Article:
Multiethnic Armies and National Unity

Multiethnic armies like the Lebanese, Iraqi, and Afghan national forces face enormous challenges as they attempt to become viable forces. Historically, successes in unifying a military force often have a huge impact on a nation’s larger society.

August 22, 2006 1:07 pm (EST)

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Throughout history, armies composed of varied nationalities and religions have faced special challenges in dealing with ethnic diversity and keeping a lid on the political frictions inherent when rival groups comingle. A number of authoritarian regimes have used the army to enforce ethnic dominance rather than dilute it: the Russian-dominated Red Army of the Soviet Union, Saddam’s Sunni-dominated military in Iraq, and the Arab army of multiethnic Sudan. As Omer Bartov writes in the Times Literary Supplement, Lenin and Stalin’s use of the Red Army alternatively to promote the "molding and destruction of ethnic groups was part of a complex, and often brutal, process of trying to create a Soviet nation from a conglomerate of peoples under their control." Lebanon, of course, operates on a much smaller scale, but the degree to which its multiethnic army is able to function and establish order is crucial for efforts at reviving the Lebanese state.

Mitigating ethnic chauvinism

Maronite Christians originally dominated the officer corps in Lebanon. Today, however, with hopes for stabilizing the Lebanese-Israeli border at least partly dependent on the army’s ability to act as a national, rather than tribal force, issues of ethnic superiority warrant new examination. As with recent efforts to build national armies in multiethnic Afghanistan and Iraq, the effort is fraught with difficulty. Previous attempts—in Yugoslavia, for instance—ultimately came to grief.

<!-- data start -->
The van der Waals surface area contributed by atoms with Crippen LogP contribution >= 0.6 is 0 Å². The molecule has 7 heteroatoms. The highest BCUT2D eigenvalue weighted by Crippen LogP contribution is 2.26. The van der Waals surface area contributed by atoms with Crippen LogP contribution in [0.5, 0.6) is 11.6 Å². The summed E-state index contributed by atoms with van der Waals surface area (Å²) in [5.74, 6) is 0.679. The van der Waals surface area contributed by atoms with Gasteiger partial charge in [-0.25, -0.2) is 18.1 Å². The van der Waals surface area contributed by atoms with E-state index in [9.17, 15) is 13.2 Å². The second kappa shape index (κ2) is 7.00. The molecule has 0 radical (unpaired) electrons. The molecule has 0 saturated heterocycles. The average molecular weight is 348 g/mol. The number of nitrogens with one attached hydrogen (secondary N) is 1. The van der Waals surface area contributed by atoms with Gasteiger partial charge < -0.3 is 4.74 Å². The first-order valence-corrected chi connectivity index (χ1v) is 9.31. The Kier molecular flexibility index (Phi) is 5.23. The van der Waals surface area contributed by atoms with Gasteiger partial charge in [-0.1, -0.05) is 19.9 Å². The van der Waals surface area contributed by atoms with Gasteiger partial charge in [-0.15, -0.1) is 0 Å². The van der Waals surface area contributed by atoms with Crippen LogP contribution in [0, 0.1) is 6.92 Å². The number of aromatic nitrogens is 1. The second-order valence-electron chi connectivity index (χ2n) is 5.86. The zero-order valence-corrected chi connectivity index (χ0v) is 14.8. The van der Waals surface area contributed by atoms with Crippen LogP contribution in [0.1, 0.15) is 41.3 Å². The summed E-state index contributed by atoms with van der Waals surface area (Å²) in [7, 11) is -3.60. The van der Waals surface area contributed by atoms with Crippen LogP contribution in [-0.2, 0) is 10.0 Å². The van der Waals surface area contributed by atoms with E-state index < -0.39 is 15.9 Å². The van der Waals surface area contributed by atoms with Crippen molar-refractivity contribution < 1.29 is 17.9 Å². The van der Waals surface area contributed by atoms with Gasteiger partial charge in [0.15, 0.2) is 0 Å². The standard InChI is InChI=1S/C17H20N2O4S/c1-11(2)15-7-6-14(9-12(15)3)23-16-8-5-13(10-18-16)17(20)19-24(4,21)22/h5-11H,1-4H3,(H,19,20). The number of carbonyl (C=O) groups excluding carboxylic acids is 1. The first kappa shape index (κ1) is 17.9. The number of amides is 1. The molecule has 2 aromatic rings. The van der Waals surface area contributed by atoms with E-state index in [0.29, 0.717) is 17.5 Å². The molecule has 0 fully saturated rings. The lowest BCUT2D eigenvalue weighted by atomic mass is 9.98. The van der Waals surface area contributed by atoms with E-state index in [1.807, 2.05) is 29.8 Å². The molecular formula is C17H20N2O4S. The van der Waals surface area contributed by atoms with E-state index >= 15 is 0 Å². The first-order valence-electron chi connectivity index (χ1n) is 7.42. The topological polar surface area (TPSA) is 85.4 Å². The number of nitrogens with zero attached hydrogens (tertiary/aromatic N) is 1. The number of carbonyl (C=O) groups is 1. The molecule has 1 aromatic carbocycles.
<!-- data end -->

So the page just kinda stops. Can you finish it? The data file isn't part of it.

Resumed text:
Yet nations which have had success in ethnically integrating a national army often have translated such success to a broader scale, with examples ranging from the polyglot armies of Alexander the Great, the Roman and Ottoman Empires, the Indonesian military, and, in a slightly different sense, the immigrant-fed armed forces of the United States. Even in cultures regarded as relatively homogenous today, national armies played a major role in cohesion. Historian Eugene Weber, in his seminal book, Peasants Into Frenchmen, notes an 1863 survey found "French was a foreign language for a substantial number of Frenchmen, including almost half the children who would reach adulthood in the last quarter of the century." Common military service, culminating in national mobilization during World War I, helped tie together France and contributed to a sense of national identity.

Old issue, new examples

This same process could be playing out today in a variety of nations, most notably in Iraq and Afghanistan, where major U.S.-led efforts to create national armies truly representative of the population are underway. A similar effort, little noticed outside military circles, has been in progress in Lebanon since 1989. During the 1990s, the Lebanese Armed Forces (LAF) went through a major structural reform and intensive training program, much of it funded and conducted by the United States. The Lebanese military is primarily a ground force, aside from some small naval patrol craft and some donated American helicopters. From the beginning, however, the United States and France, which agreed to train and supply the reformed force, viewed the establishment of a national army that could claim to represent all of Lebanon’s factions as the most important contribution they could make to Lebanon’s stability.